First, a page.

Given that the average property costs £168, 968, it's easy to see why Swindon will be a popular option for commuters on a tight budget.

Bath is also going to benefit from electrification of the line, because the commute to London will fall to a manageable 70 minutes. The beauty of the city - along with a vibrant social and cultural life - makes it a clear choice for more long-distance commuters.

Of course, with an average asking price of £374,617, it's not a tremendously cheap place to buy, but the geography of the city restricts development, so these prices are expected to rise still further.

Property Frontiers says that the booming house prices in Oxford are set to get even higher. At the moment, travel to London takes 60 minutes, but this will reduce even further in 2016 when the line is electrified. Prices in the most desirable parts of the centre aren't much cheaper than London.

However, further out there are pockets of affordability, and when the Water Eaton station opens in 2015 it will open up areas to the north of the city too.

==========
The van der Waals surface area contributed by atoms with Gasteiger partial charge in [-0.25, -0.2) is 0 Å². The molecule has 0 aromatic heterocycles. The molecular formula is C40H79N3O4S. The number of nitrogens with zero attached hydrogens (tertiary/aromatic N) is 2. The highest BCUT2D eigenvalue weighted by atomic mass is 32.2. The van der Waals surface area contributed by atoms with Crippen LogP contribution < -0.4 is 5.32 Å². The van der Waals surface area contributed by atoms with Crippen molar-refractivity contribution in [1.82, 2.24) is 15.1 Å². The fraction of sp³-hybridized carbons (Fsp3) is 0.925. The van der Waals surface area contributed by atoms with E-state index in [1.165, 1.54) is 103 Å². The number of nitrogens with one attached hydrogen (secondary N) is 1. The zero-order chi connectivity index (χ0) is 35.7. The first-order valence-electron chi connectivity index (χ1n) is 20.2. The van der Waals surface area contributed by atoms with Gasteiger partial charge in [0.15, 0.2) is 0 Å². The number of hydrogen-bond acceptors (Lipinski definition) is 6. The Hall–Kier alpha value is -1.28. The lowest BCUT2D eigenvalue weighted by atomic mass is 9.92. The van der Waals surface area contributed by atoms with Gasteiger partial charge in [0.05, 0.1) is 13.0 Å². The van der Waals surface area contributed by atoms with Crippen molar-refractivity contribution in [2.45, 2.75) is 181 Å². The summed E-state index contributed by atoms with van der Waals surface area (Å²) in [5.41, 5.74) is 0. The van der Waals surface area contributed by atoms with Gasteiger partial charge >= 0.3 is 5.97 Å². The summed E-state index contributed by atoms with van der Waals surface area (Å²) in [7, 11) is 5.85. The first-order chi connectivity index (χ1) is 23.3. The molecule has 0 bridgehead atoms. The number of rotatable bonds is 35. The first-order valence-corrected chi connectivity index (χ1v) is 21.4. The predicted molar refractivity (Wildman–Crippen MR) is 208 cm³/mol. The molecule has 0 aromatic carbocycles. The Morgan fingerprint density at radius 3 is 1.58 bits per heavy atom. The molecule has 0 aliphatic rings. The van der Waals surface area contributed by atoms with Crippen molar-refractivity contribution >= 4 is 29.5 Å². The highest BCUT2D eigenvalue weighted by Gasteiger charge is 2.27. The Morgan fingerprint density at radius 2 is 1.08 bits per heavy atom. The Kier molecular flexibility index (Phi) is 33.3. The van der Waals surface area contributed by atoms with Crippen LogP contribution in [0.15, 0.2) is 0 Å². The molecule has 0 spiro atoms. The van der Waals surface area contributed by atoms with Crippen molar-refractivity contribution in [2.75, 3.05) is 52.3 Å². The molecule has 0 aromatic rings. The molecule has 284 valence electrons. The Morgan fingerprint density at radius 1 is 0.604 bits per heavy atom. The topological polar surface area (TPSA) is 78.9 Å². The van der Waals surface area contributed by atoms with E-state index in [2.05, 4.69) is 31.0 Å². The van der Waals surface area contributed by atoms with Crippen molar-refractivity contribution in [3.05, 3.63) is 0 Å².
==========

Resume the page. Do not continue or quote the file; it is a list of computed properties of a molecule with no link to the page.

Manchester has seen enormous property price rises over the last couple of years, and Property Frontiers expects this to continue into 2015.

Other commentators are expecting the growth to slow over the next few years, especially given the gains made since 2012. However, demand for properties remains buoyant, and with the growth of the local economy, price rises seem inevitable.

Rising prices in London have pushed buyers further and further out of the centre, so estate agents are now claiming zone three as 'the new zone 2'.

Savills believes that the biggest gains over the next five years will be the less glamorous districts - putting the South and East in the frame. Gritty areas that could benefit include Ladywell, Streatham and Catford in the south, and Leytonstone, Forest Gate and Walthamstow in the east.

Cambridge could also perform well. It has already had house prices lifted by the growth of tech companies to the north of the city, and the arrival of pharmaceutical headquarters will help push prices up further.

In 2016 a new rail service from the city to the science park will keep prices rising, and beyond the opportunities presented by the local economy, Cambridge is also part of the 'outer commute' area of London, which Savills expects to shoot up in value over the next five years.


Read more on AOL Money:

Where should you invest in buy-to-let?

Use your pension to be a pensioner not a landlord

Horror tenants destroy home and sell landlady's garden
Bedroom Tax 'Causes Rent Arrears'
Read Full Story